and much more scantily with meat; and, if they be clad with comfortable raiment, it is at the expense of these scanty allowances of food. These may be startling statements, but they are nevertheless true; and if not believed in Charleston, the members of car legislature who have traversed the State in electioneering campaigns can attest the truth.”
In an article on "Manufactures in South Carolina," pubIshed some time ago in DeBor's Review, J. H. Taylor, of Charleston (S. C.) says:
- There is in some quarters, a natural jealousy of the slightest iration upon established habits, and because an effort has been made to e-llect the poor and unemployed white population into our new factories, fears have arisen that some evil would grow out of the introduction of such establishments among $ The poor man has a vote as well as the rich man, an incur State the number of the former will largely overbalance the latter. So long as these poor but industrious people can see no mode of Lving except by a degrading operation of work with the Demo upon the plantatra, they will be content to endure life in its most discouraging firms, satisfied that they are above the slave, though faring often worse than he."
Speaking in favor of manufactures, the Hon. J. H. Lumpkin, of Georgia, said in 1852:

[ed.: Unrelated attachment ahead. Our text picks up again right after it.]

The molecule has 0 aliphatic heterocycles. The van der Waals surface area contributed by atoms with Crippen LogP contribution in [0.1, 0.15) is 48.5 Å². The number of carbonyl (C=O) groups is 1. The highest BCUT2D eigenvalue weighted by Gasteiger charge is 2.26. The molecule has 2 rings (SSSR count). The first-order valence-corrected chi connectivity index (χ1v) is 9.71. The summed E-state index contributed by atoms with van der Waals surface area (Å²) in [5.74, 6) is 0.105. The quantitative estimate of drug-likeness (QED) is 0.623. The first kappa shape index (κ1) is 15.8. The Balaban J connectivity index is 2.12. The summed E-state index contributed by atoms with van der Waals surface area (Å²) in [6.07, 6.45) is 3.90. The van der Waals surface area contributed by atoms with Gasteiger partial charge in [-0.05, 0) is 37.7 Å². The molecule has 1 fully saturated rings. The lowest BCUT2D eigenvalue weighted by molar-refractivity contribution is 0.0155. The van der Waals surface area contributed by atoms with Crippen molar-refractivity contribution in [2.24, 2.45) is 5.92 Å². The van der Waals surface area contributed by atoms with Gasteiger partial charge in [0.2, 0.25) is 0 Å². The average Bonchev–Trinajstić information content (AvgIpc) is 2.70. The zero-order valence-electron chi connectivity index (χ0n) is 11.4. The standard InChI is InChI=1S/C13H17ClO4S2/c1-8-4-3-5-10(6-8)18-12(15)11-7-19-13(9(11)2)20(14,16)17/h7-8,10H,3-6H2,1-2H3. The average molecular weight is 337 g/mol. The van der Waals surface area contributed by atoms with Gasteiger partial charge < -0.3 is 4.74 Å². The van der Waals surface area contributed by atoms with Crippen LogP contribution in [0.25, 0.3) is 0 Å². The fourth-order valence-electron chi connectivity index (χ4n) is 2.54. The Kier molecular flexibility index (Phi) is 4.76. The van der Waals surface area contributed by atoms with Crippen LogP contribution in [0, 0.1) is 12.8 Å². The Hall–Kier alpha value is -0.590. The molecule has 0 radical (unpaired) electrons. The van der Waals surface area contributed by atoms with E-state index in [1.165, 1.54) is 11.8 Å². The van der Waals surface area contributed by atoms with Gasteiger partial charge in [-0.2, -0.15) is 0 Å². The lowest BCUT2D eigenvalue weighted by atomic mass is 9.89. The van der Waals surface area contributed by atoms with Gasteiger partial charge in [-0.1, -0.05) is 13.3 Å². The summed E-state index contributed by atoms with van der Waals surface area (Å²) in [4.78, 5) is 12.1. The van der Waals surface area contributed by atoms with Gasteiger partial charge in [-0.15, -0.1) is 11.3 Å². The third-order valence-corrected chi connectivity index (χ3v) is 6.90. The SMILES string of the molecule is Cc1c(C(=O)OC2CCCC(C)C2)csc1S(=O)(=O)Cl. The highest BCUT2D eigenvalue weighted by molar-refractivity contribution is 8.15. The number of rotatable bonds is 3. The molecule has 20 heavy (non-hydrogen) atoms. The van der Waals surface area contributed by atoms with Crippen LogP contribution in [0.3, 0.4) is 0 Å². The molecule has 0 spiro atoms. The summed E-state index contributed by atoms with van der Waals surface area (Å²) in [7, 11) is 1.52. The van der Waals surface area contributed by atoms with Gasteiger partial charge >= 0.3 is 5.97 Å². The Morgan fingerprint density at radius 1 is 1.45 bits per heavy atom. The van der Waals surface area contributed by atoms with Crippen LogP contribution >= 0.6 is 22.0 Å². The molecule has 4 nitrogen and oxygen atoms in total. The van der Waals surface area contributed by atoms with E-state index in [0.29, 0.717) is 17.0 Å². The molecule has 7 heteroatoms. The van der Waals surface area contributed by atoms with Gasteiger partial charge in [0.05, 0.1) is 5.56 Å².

-It is objected that these manufacturing establishments will become the bot beds of crime. But I am by no means ready to concode that car poor. degraded, half-fed, half-clothed, and vonat popsatis-without Sabbath Schools, or any other kind of instruction mental or moral or without any just apprecation of character-will be injured by giving them employment, bring them under the oversight of employers, who by me them with respect by taking an interest in their
In a paper on the "Extension of Cotton and Wool Factories at the South," Mr. Steadman, of Tennessee, says :
"In Lowell, labor is paid the fair compensation of 80 cents a day for men, and $2 a week for women, beside board, while in Tennessee the average compensation for labor does not exceed 50 cents per day for men, and $1,25 per week for women."